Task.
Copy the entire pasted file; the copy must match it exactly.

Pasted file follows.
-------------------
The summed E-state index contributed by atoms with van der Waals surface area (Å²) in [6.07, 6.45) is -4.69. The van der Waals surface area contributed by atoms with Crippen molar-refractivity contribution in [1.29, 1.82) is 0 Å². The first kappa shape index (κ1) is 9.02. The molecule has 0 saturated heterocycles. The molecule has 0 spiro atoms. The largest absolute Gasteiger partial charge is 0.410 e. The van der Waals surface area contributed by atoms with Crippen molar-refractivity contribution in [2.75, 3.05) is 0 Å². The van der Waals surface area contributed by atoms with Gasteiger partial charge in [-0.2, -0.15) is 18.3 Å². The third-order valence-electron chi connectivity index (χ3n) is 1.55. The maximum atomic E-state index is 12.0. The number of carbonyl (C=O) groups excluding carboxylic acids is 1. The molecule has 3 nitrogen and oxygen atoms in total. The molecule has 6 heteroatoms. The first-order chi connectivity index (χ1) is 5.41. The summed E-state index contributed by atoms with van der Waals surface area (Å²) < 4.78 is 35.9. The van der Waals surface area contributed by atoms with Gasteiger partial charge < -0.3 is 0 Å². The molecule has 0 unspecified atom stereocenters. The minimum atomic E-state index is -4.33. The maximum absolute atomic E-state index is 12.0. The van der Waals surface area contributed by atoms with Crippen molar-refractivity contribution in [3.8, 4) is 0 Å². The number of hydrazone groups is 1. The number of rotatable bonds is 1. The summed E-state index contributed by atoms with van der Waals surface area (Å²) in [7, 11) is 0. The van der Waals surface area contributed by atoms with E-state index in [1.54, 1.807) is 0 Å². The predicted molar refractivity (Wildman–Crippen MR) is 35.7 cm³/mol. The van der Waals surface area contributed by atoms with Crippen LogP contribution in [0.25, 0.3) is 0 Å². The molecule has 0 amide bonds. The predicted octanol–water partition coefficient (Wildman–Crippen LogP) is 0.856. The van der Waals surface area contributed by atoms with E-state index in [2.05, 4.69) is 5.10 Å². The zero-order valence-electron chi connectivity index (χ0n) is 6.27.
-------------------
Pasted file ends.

The summed E-state index contributed by atoms with van der Waals surface area (Å²) in [6.07, 6.45) is -4.69. The van der Waals surface area contributed by atoms with Crippen molar-refractivity contribution in [1.29, 1.82) is 0 Å². The first kappa shape index (κ1) is 9.02. The molecule has 0 saturated heterocycles. The molecule has 0 spiro atoms. The largest absolute Gasteiger partial charge is 0.410 e. The van der Waals surface area contributed by atoms with Crippen molar-refractivity contribution in [2.75, 3.05) is 0 Å². The van der Waals surface area contributed by atoms with Gasteiger partial charge in [-0.2, -0.15) is 18.3 Å². The third-order valence-electron chi connectivity index (χ3n) is 1.55. The maximum atomic E-state index is 12.0. The number of carbonyl (C=O) groups excluding carboxylic acids is 1. The molecule has 3 nitrogen and oxygen atoms in total. The molecule has 6 heteroatoms. The first-order chi connectivity index (χ1) is 5.41. The summed E-state index contributed by atoms with van der Waals surface area (Å²) < 4.78 is 35.9. The van der Waals surface area contributed by atoms with Gasteiger partial charge < -0.3 is 0 Å². The molecule has 0 unspecified atom stereocenters. The minimum atomic E-state index is -4.33. The maximum absolute atomic E-state index is 12.0. The van der Waals surface area contributed by atoms with Crippen molar-refractivity contribution in [3.8, 4) is 0 Å². The number of hydrazone groups is 1. The number of rotatable bonds is 1. The summed E-state index contributed by atoms with van der Waals surface area (Å²) in [7, 11) is 0. The van der Waals surface area contributed by atoms with E-state index in [1.54, 1.807) is 0 Å². The predicted molar refractivity (Wildman–Crippen MR) is 35.7 cm³/mol. The van der Waals surface area contributed by atoms with Crippen LogP contribution in [0.25, 0.3) is 0 Å². The molecule has 0 amide bonds. The predicted octanol–water partition coefficient (Wildman–Crippen LogP) is 0.856. The van der Waals surface area contributed by atoms with E-state index in [2.05, 4.69) is 5.10 Å². The zero-order valence-electron chi connectivity index (χ0n) is 6.27.